FIG. 8 is a section view B-B drawing of a haptic/optic assembly.
 FIG. 9 is an anterior isometric drawing of the haptic of FIGS. 3-8.
 FIG. 10 is a posterior isometric drawing of the haptic of FIGS. 3-8.
 FIG. 11 is a front view drawing of the haptic of FIGS. 3-8.
 FIG. 12 is a section view A-A drawing of the haptic of FIGS. 3-8.
 FIG. 13 is a top view drawing of the haptic of FIGS. 3-8.
 FIG. 14 is a section view B-B drawing of the haptic of FIGS. 3-8.
 FIG. 15 is an anterior isometric drawing of the optic of FIGS. 3-8.
 FIG. 16 is a posterior isometric drawing of the optic of FIGS. 3-8.
 FIG. 17 is a front view drawing of the optic of FIGS. 3-8.
 FIG. 18 is a section view A-A-drawing of the optic of FIGS. 3-8.
 FIG. 19 is a top view drawing of the optic of FIGS. 3-8.
 FIG. 20 is a section view B-B drawing of the optic of FIGS. 3-8.
DETAILED DESCRIPTION OF THE DRAWINGS
 In a healthy human eye, the natural lens is housed in a structure known as the capsular bag. The capsular bag is driven by zonular fibers (also known as zonules) in the eye, which can compress and/or pull on the capsular bag to change its shape. The motions of the capsular bag distort the natural lens in order to change its power and/or the location of the image, so that the eye can focus on objects at varying distances away from the eye in a process known as accommodation.
 For some people suffering from cataracts, the natural lens of the eye becomes clouded or opaque. If left untreated, the vision of the eye becomes degraded and blindness can occur in the eye. A standard treatment is surgery, during which the natural lens is broken up, removed, and replaced with a manufactured intraocular lens. Typically, the capsular bag is left intact in the eye, so that it may house the implanted intraocular lens.
 Because the capsular bag is capable of motion, initiated by the zonules, it is desirable that the implanted intraocular lens change its power and/or the location of the image in a manner similar to that of the natural lens. Such an accommodating lens may produce vastly improved vision over a lens with a fixed power and location that does not accommodate.
 FIG. 1 shows a human eye 10, after an accommodating intraocular lens according to an embodiment of the present invention has been implanted into the eye of a subject. Light enters from the left of FIG. 1, and passes through the cornea 12, the anterior chamber 14, the iris 16, and enters the capsular bag 18. Prior to surgery, the natural lens occupies essentially the entire interior of the capsular bag 18. After surgery, the capsular bag 18 houses the intraocular lens, in addition to a fluid that occupies the remaining volume and equalizes the pressure in the eye. The intraocular lens is described in more detail below. After passing through the intraocular lens, light exits the posterior wall 20 of the capsular bag 18, passes through the posterior chamber 32, and strikes the retina 22, which detects the light and converts it to a signal transmitted through the optic nerve 24 to the brain.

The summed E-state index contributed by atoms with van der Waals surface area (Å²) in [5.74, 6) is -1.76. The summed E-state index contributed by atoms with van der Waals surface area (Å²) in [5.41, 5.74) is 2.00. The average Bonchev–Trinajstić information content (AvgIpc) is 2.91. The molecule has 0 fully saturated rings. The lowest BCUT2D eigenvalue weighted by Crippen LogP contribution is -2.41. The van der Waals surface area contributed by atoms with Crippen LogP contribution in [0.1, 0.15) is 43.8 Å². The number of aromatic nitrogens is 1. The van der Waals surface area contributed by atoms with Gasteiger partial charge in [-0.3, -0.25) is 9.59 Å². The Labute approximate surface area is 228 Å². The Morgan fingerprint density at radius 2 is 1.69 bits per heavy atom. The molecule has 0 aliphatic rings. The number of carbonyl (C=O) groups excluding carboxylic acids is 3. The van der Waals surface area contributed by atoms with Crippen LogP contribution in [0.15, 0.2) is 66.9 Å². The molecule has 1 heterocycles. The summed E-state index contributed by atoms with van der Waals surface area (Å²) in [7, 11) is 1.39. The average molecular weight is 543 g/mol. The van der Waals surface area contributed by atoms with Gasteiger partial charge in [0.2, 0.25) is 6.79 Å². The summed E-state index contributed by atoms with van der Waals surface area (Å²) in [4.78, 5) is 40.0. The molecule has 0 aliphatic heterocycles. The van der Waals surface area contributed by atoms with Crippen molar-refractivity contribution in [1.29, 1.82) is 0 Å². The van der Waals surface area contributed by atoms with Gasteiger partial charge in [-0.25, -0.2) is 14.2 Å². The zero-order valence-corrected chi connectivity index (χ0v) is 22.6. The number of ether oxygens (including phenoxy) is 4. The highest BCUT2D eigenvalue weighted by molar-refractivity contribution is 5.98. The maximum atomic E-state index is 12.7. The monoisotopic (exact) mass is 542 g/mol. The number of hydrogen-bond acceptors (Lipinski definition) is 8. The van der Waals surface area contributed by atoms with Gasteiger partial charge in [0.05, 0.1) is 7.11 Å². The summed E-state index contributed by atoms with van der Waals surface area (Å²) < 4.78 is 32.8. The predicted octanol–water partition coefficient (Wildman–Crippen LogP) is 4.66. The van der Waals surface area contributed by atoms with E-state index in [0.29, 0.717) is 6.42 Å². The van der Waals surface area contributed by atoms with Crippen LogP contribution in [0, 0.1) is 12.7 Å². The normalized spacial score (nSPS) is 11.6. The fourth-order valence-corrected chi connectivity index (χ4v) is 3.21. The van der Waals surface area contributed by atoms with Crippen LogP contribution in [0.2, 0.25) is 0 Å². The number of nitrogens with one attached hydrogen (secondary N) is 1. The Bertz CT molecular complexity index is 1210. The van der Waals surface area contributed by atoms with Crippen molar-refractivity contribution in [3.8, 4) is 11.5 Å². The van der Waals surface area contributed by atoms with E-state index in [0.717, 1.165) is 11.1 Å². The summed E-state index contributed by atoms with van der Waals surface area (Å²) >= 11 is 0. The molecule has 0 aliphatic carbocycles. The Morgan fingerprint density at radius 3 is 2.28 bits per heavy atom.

A well-corrected eye forms an image at the retina 22. If the lens has too much or too little power, the image shills axially along the optical axis away from the retina, toward or away from the lens. Note that the power required to focus on a close or near object is more than the power required to focus on a distant or far object. The difference between the "near" and "far" powers is known typically as the range of accommodation. A normal range of accommodation is about 4 diopters, which is considered sufficient for most patients.
 The capsular bag is acted upon by the zonules 26, which distort the capsular bag 18 by compressing and/or stretching it radially in a relatively thick band about its equator. Experimentally, it is found that the zonules typically exert a total force of up to about 10 grains of force, which is distributed generally uniformly around the equator of the capsular bag 18. Although the range of zonule force may vary from patient to patient, it should be noted that for each patient, the range of accommodation is limited by the total force that the zonules 26 can exert. Therefore, it is highly desirable that the intraocular lens be configured to vary its power over the full range of accommodation, in response to this limited range of forces exerted by the zonules. In other words, it is desirable to have a relatively large change in power for a relatively small driving force.